Dubai sees world's biggest real estate reverse - study

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Dubai suffered the biggest reversal among global housing markets in the wake of the global economic crisis, a new report reveals.

The research by London-based property broker Knight Frank said house prices in Dubai fell 32 percent in the 12 months ended March 31, compared to a rise of 48 percent the previous year.

“A lot will depend on developers and how long they can hold on before getting into fire-sale territory,” said Nick Barnes, head of international residential research at Knight Frank in comments reported by newswire Bloomberg on Tuesday.

Within a year, Dubai went from being the fastest rising of 46 markets monitored in the Knight Frank global house- price index to the second-biggest decliner after Latvia, the report said.

In the first quarter of 2009, house prices in Latvia dropped 36 percent, while Singapore was the third-worst performing market with a slide of almost 24 percent.

They were followed by the US and the UK, where prices declined about 17 percent.

The biggest increase in property values tracked by Knight Frank was for Israel, where homes appreciated by almost 11 percent. The Czech Republic and Jersey came second and third respectively, the broker said.

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Posted by: MD

Cut the coat according the cloth is what my mother used to tell as a child. And that is what people seem to have forgotten after coming to Dubai. Most speculators in the real estate market were driven purely by greed and the intention of making a quick buck without really having the money. However, what is also inexcusable is that developers are allowed to get away with keeping the buyers' money without delivering on time and in many cases not even starting construction. Even they should be penalised heavily for this just like the buyers. That would serve as an effective deterrent to all those solely motivated by greed.

Posted by: Property Guru

I have never seen such a brilliant comment from anyone Johnny. I am with you, trust me - anyone who arranged 100% money for property either via own funds or mortgage is not complaining today. The reason, even if they wanted to buy more the ability to get and SERVE more mortagae can't be developed overnight. Since the purchase was restriced, so were to exposure and the fall.

Posted by: Carmi

I have to say that Omar has put across some interesting and true facts. So many people get caught up the fabulous lifestyle that there is here in Dubai and know that they are living beyond their means. It does all boil down to honestly knowing that and accept the consequences that come along with it. Yes that's right nobody put a gun to your head and told you, you have to buy what you couldn't afford. Greed always makes you think .. oh yes I can buy it now ....on credit ..... and pay for it later on. The only problem is that one keeps saying this over and over again but when the times comes to pay up you realize you're in such a big hole you don't know how to climb out of. But having said this you still know that what is happening now with the real estate and property market was only a matter of time. We all adhere to the term SUPPLY AND DEMAND but it seems to be to be all SUPPLY SUPPLY SUPPLY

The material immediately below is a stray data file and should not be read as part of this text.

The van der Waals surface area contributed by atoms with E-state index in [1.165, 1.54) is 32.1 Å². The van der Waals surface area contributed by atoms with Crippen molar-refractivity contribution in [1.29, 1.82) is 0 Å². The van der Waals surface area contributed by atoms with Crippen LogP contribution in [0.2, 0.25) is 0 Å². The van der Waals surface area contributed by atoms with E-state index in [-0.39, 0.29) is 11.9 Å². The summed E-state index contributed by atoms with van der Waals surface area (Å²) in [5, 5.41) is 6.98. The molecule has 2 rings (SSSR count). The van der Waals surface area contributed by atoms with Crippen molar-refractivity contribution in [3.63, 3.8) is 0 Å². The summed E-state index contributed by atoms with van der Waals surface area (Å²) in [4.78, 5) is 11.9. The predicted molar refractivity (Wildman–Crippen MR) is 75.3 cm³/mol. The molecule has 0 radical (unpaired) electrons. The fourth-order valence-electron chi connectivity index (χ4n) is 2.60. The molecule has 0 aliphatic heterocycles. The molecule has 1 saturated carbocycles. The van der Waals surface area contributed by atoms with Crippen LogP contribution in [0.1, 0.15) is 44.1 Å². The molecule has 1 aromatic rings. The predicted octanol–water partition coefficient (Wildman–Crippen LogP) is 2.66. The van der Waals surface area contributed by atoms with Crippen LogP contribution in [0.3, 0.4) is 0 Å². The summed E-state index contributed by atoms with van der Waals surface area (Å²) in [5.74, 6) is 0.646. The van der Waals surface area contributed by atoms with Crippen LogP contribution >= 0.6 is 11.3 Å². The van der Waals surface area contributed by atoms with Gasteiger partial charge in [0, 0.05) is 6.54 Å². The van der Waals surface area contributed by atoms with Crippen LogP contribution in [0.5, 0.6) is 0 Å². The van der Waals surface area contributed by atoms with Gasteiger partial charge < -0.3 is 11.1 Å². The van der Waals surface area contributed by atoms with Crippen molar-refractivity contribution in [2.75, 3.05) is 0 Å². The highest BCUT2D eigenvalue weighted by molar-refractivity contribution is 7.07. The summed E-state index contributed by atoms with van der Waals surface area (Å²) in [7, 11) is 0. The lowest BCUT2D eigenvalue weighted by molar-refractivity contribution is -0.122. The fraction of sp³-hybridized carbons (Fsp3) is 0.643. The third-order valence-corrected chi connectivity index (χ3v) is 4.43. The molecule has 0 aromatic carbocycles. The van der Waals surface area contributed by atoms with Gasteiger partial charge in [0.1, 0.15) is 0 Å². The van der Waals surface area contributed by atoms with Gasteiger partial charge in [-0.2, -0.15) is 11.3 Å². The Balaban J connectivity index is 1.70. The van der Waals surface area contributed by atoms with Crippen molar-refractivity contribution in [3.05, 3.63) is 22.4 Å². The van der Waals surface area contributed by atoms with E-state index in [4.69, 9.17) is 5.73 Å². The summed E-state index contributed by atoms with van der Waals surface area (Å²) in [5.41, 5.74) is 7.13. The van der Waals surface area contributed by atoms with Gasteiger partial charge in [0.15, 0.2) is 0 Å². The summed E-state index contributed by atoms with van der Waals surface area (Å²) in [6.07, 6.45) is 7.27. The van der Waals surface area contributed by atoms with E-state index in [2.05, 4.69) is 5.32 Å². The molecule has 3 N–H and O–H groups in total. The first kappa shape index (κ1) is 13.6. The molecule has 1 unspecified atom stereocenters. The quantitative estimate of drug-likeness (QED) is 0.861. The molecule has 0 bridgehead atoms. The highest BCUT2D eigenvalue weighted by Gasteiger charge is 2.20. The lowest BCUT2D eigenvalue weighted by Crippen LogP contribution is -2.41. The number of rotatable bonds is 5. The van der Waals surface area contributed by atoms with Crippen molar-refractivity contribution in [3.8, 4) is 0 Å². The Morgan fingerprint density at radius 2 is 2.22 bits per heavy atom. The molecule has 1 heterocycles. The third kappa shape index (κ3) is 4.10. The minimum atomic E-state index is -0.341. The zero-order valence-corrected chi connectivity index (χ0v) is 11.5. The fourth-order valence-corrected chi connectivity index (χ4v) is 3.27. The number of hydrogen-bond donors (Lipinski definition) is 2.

Posted by: AH

Dear Amit, I agree with you fully about the reckless behaviour of the big developers and the greedy, 'fly-by-night', behaviour of some estate agents (there are some very solid agents out there so don't be put off by the bad ones). Obviously I don't know your friend, however, I question that he was being 'greedy'. Did he know the world financial markets were about to crash? Of course he didn't. His objective was to relaise the highest and best price for his property. Would any sane person sell their property (or shares or any other item) for a value less than the market value at the 'then present' time? Of course not. Your friend wasn't 'greedy' he was a player/participant in the capitalist market...the free market...the market economy which is now global. If he sold his property to the first offerer at the said 2.6m he would have missed the offer from the 4m offerer. The fact that his property is now not even saleable for 1.8m is irrelevant (although sad for him). He participated in an open marked economy which is impacted upon by external forces. This doesn't make him a greedy man, by definition. In religious terms he may have acted in a greed orientated manner but that is not for us to decide. Real greed is where other people suffer as a consequence of your actions. If you are trying to better the situation of you and your family by honest means and external influences weigh against you then I, personally (theology aside), don't believe that type of action constitutes greed. There are a great many of us non-greedy in the UAE and we should not lose our voice to the neysayers and perpetual negative doomsayers/dayers (depending upon your country of origin). We live here (in our own homes) and their constant degrading tripe degrades our being and I am sick of it. There is no intelligence in looking at the past and claiming you knew it was going to happen. Many of us are in serious negative equity and trying to work our way out of it. Constant twiddle from would be 'negative equity companions' is something we have seen far too much.

Posted by: steven

Live within your means is what it's all about. Only buy what you can afford For those that have been good with their finances, they should be able to benefit in the future from others reckless borrowing and spending, if what has happened previously doesn't bring the economy further to its knees. If you save up a deposit for the next 1 - 2 years you should be able to purchase a property to live in at fair market value, not this over inflated market, and that is what it should all be about.

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